The beauty of slow cinema rests in Joanna Hogg’s autobiographical Souvenir series. Methodically moving along from moment to moment, The Souvenir Part II continues directly from where the first film left off. For anyone approaching Part II without seeing Part I, you’ll mostly understand what’s happening but won’t remotely get the same impact. You’re not going to comprehend the significance of Julie’s film or who Anthony (Tom Burke) was beyond being Julie’s dead boyfriend. Meant to be seen as a companion piece, The Souvenir Part II is a contained series dramatizing the director’s life.
Right after the death of her first love, Julie is expected by everyone to move on. Aside from her parents, Julie’s peers and teachers test her patience. Julie’s student film set is blistering with tension. For those that have worked on their share of sets, it’s not too far from an accurate depiction of the typical day at work. As much as we’d like to pretend that making movies is fun, it can be a soul-crushing process. Anyone who’s directed a film can relate to Julie’s creative decisions being questioned by everyone around her as if she were some fool.
No interactions between characters in The Souvenir series feels manufactured. Everything is handled with a bit of that polite British sincerity you’d expect. That is until someone abruptly swears at someone else. In polite society, we avoid conflict, biting our tongue when we want to lash out. The mental abuse Julie takes is undoubtedly more than the ordinary person can handle. In a feat of cinematic rarity, a passive protagonist is alluring.
Julie’s strength lies in her collectiveness. Where others would rush to anger; Julie bottles in her emotions. Honor Swinton Byrne does a remarkable job playing Julie. We can tell by looking at her; there’s something on her mind. Julie’s mood is far from transparent. Everyone can see past her smile, some care, giving her the space she needs, others don’t. Every frame in the film is shot with intention. Not a single over-the-shoulder setup is present. Mirroring how Julie makes a film on her life, the movie plays like a documentary if Yasujirō Ozu shot it. The camera stays wide, letting the room act as a character. That room is the trap life puts us in. Most of the interior environments corner the frame in a cubical manner resembling a box.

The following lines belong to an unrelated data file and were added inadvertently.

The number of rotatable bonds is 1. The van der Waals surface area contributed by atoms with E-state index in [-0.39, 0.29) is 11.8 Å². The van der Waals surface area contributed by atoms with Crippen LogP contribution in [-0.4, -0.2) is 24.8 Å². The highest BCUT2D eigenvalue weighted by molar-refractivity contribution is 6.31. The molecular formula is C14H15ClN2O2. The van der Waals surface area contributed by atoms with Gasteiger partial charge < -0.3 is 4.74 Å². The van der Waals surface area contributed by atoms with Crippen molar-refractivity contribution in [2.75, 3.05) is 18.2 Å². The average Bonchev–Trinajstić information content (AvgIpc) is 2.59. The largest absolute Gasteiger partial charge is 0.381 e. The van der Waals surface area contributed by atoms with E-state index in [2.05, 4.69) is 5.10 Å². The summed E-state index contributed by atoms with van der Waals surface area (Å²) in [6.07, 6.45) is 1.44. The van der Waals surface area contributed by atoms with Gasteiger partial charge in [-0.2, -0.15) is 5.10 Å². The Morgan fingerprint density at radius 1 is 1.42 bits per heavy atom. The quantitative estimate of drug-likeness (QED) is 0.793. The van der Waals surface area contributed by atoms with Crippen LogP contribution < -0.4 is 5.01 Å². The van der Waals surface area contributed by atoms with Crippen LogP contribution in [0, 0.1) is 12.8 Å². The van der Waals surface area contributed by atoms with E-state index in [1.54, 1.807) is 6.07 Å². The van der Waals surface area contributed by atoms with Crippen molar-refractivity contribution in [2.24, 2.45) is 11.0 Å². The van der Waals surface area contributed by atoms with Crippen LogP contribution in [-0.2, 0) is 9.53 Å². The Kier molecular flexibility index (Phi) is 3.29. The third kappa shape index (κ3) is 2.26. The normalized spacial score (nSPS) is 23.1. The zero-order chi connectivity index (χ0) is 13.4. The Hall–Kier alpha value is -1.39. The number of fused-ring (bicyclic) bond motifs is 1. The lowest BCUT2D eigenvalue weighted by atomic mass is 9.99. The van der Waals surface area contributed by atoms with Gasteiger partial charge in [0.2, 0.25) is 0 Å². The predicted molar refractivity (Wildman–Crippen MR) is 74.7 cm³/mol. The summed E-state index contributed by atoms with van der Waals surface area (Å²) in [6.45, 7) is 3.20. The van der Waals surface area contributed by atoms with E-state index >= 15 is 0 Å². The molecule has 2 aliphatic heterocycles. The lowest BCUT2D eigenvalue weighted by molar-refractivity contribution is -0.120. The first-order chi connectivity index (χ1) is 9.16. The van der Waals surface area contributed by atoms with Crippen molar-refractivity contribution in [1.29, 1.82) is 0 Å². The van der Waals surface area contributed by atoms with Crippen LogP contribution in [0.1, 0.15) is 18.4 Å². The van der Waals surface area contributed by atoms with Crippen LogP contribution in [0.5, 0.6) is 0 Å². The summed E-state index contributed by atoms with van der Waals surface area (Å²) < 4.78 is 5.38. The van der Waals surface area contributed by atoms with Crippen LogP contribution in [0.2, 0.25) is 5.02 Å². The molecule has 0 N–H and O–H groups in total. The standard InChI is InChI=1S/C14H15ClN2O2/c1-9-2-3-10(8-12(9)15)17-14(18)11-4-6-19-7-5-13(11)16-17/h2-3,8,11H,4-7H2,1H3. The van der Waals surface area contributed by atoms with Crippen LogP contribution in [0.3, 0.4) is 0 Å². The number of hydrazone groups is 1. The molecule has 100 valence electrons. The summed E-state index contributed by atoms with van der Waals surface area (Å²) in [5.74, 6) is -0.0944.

The Souvenir Part II is meta without being pretentious. There’s a measure of empathy taken to Julie’s story that avoids condescending sentimentality. The camera work doesn’t call attention to itself, nor is there a rising score to inform the audience. The Souvenir Part II emulates life to the best of its ability as a dramatic work can. There are actors playing roles. We all know that’s Tilda Swinton, but we buy her as Julie’s mom in the film. The only time theatrics come into play is at the end, which honestly is a little pretentious but rightfully so. It’s a tragic visual metaphor for the happiness most of us can only stage but never find. Being autobiographical is okay. Because as dull as life is, it’s fascinating all at the same time.
The cinema is made to have humans connect through a shared feeling emulated by a filmmaker’s mind. For all our cruelty, there’s also a frailty to us that’s universal, which is why you can have someone tell their life story. Movies of this level of compassion come only once a year, and here’s one of them.